Dangers of Being a Good Samaritan
By Dwight Bain,
Nationally Certified Counselor and Certified Life Coach
CBN.com “Don’t take life so seriously, you’ll never get out of it alive,” was the simple advice I saw on a greeting card once and it makes sense, especially when thinking about the incredible pressures placed on those in the important role of caregiver for a loved one. You’ve got to lighten up the load to prevent major burnout.
Many times it’s easy to overlook just how tired, frustrated, or angry someone feels when they are buried in the dozens of day-to-day tasks required of a primary caregiver. This special report is designed to help you spot the warning signs when you’ve done too much for too long and don’t have enough energy left in the tank to help anyone, including yourself.
There was a popular song many years ago that had the lyric, “he ain’t heavy- he’s my brother” which isn’t exactly accurate. If you are piggy-back riding your brother, sister, child, or any other family member, their actual weight is still the same, but because you love and care for them, you have extra energy to serve them. Love will allow you to carry someone you care about for a while but after a while they do get heavy again, and you will feel the pressure to want to take a break. That’s normal and not a sign of lack of love, rather just a sign of being human. So what does it mean to be a ‘Care-Giver’ anyway?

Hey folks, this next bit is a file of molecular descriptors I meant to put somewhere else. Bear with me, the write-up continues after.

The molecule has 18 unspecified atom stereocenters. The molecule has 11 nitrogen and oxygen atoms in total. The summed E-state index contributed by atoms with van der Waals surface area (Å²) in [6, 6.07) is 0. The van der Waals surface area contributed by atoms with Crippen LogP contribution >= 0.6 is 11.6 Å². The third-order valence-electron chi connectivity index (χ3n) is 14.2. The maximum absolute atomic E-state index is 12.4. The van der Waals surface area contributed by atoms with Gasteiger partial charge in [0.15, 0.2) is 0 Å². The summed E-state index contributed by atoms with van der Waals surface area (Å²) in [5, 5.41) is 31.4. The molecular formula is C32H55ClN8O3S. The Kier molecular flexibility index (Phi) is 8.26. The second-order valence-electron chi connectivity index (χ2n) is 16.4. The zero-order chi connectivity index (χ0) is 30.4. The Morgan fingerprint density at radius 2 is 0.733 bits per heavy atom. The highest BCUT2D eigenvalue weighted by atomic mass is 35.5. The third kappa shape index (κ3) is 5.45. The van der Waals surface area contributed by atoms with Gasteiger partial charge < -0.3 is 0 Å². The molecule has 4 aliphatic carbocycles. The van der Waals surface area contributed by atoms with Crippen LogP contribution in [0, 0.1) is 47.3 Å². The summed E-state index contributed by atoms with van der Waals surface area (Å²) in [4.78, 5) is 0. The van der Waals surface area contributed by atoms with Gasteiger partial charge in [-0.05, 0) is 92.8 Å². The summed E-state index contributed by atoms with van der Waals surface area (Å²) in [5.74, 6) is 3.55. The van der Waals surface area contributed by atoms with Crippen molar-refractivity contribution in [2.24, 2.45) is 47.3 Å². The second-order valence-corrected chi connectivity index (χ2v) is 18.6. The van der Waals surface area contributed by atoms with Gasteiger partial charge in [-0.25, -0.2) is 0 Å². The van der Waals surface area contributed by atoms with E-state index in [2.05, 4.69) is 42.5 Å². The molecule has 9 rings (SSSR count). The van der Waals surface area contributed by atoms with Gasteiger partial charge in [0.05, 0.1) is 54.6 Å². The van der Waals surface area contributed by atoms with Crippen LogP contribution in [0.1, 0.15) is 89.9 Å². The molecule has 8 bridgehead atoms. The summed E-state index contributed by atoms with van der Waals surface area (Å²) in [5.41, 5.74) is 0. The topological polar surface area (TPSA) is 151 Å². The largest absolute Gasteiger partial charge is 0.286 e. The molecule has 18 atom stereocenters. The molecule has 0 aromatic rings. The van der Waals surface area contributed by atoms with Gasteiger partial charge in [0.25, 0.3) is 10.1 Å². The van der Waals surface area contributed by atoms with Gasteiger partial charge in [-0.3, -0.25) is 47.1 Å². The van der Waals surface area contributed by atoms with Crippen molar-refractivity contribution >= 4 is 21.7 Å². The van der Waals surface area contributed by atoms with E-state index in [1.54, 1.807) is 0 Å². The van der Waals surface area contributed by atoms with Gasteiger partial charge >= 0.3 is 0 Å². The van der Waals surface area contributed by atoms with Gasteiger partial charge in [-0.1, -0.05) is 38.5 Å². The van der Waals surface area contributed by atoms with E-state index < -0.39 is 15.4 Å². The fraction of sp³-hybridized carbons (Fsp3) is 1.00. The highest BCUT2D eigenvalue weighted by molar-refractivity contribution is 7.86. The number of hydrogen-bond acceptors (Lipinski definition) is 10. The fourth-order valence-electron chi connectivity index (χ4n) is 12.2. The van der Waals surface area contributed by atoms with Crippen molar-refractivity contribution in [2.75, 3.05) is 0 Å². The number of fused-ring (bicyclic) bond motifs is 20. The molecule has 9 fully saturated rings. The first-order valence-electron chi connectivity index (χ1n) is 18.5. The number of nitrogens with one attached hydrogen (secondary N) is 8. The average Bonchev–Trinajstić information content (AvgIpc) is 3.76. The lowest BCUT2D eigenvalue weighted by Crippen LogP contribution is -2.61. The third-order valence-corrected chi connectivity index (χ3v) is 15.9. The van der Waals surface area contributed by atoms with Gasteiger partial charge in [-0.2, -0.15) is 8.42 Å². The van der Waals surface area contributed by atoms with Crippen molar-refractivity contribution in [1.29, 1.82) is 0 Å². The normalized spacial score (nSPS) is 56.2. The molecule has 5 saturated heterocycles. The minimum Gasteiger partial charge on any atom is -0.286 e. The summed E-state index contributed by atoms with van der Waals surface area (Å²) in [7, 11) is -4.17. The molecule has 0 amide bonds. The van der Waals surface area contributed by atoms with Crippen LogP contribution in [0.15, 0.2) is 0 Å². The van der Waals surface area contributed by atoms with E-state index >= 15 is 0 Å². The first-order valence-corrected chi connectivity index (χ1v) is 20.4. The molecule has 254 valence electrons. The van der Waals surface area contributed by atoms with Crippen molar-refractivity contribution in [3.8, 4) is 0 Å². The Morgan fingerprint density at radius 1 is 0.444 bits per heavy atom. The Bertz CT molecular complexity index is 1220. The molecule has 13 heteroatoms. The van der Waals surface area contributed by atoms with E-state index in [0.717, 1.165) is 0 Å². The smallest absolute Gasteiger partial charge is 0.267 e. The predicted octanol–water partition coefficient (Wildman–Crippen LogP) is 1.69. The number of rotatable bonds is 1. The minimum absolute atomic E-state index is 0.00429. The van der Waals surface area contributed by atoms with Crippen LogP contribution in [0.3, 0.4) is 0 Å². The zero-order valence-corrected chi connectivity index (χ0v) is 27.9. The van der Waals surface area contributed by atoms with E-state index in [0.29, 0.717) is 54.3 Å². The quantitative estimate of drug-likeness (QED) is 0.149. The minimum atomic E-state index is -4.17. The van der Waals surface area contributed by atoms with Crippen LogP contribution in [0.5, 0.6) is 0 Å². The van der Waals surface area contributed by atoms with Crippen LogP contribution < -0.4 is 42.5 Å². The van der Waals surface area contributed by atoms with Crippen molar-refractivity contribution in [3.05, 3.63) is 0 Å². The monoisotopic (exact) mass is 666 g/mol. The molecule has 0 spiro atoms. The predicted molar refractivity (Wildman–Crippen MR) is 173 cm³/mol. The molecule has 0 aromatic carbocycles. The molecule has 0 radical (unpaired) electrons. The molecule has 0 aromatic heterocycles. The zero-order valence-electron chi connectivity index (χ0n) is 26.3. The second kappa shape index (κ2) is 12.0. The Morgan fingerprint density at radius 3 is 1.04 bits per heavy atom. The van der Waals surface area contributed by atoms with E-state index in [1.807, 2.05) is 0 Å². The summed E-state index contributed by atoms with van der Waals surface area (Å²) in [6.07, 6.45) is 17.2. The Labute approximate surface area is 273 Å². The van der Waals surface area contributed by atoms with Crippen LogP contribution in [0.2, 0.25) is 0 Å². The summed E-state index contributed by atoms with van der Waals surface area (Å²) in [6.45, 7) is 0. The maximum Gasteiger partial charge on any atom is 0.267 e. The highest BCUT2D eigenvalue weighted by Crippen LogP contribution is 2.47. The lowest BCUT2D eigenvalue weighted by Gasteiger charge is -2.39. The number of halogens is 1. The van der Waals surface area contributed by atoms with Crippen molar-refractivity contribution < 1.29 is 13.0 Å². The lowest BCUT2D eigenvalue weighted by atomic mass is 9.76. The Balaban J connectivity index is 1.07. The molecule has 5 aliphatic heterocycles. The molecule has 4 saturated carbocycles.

To be a Caregiver is to provide financial, relational, physical, spiritual, or emotional support to someone who is unable to live independently like:
— newborns or small children
— those recovering from an injury or illness
— aging loved ones
— anyone facing a terminal illness
— those who are disabled in some way (physically, mentally, emotionally)
This just about covers parents and people from all walks of life and all ages, so it probably impacts you or someone you care about. Let’s un-package this important issue to understand the dangers of being a ‘good Samaritan’ and find out how to avoid the often overwhelming stress that can come from being a compassionate parent, adult child, or primary caregiver.
Let’s start by defining the difference between CARETAKERS and CAREGIVERS.
A caretaker provides a level of compassionate service for someone in need, often for a fee or salary of some kind. They may feel a special calling to help out (like nurses, teachers, doctors, counselors, or pastors), yet at the end of the day, it’s their job and they are compensated in some way for their services. Caretakers can do their important work in many ways. For instance, they can work with children, with patients, wounded people, or by managing property or running a museum. It’s important work, often tiring, but not usually overwhelming enough to create compassion fatigue or massive distress because there are clear boundaries, defined duties, and reasonable expectations, as well as defined hours of service.